King Ahab’s Coveting
This ambitious work was exhibited at the Royal Academy in 1879 as six separate paintings depicting Ahab’s Coveting that read from top to bottom and left to right. 1. Ahab covets or desires Naboth’s vineyard 2. Naboth refuses Ahab his vineyard 3. Jezebel promises Ahab it will be obtained by false witnesses 4. Elijah prophesises the end of Ahab and Jezebel 5. Jezebel is thrown to the dogs 6. Ahab’s body is brought in from the battlefield.
Merton noted in his autobiography: Rooke seemed to have a particular penchant for painting compositions depicting successive scenes of the same story, which were designed to be placed in one frame. Perhaps the finest of this class is ‘King Ahab’s Coveting’.
Purchased by Sir Merton Russell-Cotes from the Autumn Exhibition at The New Gallery, Regent Street, London in 1892.
Thomas Matthews Rooke was born in London in 1842; he studied at the National School of Design in South Kensington, and later at the Royal Academy Schools. From 1868 to 1898 he was employed a studio assistant to Sir Edward Coley Burne-Jones at the company of Morris & Co.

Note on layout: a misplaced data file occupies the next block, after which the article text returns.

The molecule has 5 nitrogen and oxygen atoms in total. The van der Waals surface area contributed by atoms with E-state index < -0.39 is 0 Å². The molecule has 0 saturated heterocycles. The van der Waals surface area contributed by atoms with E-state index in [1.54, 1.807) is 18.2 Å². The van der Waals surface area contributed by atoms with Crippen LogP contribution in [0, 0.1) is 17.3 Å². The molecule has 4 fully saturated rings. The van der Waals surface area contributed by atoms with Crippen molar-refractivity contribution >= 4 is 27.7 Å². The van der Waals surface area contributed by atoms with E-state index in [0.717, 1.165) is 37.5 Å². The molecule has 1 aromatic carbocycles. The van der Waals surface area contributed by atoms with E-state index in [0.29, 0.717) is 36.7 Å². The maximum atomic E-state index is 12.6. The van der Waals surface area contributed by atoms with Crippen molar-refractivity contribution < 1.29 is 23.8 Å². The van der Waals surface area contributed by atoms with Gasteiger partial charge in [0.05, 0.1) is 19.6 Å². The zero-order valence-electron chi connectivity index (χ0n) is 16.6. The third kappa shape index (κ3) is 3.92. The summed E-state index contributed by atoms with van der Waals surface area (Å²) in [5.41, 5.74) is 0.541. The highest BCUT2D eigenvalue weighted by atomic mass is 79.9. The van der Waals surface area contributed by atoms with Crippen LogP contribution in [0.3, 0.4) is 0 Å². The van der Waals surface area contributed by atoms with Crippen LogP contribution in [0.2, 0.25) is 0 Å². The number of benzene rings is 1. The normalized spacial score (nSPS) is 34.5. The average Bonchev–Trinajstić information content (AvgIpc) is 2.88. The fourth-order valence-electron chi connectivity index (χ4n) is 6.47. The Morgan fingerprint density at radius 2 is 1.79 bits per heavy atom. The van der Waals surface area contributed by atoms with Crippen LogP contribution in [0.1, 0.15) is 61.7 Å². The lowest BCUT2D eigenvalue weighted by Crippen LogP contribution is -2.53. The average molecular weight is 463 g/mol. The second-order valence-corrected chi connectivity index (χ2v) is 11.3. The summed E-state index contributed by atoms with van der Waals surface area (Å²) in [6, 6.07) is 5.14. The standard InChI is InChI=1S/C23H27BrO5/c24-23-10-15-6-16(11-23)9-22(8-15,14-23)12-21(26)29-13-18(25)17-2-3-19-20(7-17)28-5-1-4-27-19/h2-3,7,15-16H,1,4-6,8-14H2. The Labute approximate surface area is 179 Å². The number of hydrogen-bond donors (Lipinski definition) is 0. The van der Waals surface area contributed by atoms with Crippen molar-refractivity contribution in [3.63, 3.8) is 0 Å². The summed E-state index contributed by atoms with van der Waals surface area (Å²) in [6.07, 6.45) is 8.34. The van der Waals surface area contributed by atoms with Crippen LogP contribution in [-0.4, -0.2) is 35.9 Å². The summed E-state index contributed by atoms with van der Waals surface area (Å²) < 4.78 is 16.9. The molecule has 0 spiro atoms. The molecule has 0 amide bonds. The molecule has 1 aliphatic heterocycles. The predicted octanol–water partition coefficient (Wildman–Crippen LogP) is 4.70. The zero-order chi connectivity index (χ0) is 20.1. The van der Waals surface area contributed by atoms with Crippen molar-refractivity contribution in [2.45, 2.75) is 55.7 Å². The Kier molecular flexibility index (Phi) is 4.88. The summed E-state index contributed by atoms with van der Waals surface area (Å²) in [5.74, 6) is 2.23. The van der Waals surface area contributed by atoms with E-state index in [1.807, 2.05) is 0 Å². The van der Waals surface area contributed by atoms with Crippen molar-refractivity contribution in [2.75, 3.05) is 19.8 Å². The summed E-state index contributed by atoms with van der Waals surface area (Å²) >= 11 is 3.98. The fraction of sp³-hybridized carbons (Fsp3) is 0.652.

Rooke was an accomplished painter himself, exhibiting works in oils at the Royal Academy, New Gallery, and Grosvenor Gallery, usually focusing on subjects from the Old Testament and showing influence from the Pre-Raphaelite movement.
From 1878 to 1893 Rooke took on a commission by John Ruskin to travel through the Continent in order to draw cathedrals and buildings in danger of falling victim to decay and ruin. Burne-Jones had recommended Rooke to Ruskin because of Rooke’s strong attention to detail and exacting care. Rooke spent his time between drawing on the Continent and assisting Burne-Jones, and the watercolours commissioned by Ruskin are now in the Ruskin Museum in Sheffield.
He was elected an Associate of the Royal Watercolour Society in 1891, and made a full member in 1903. He married Leonora Jane Jones; they had one son, the wood engraver Noel Rooke. He died in London in 1942.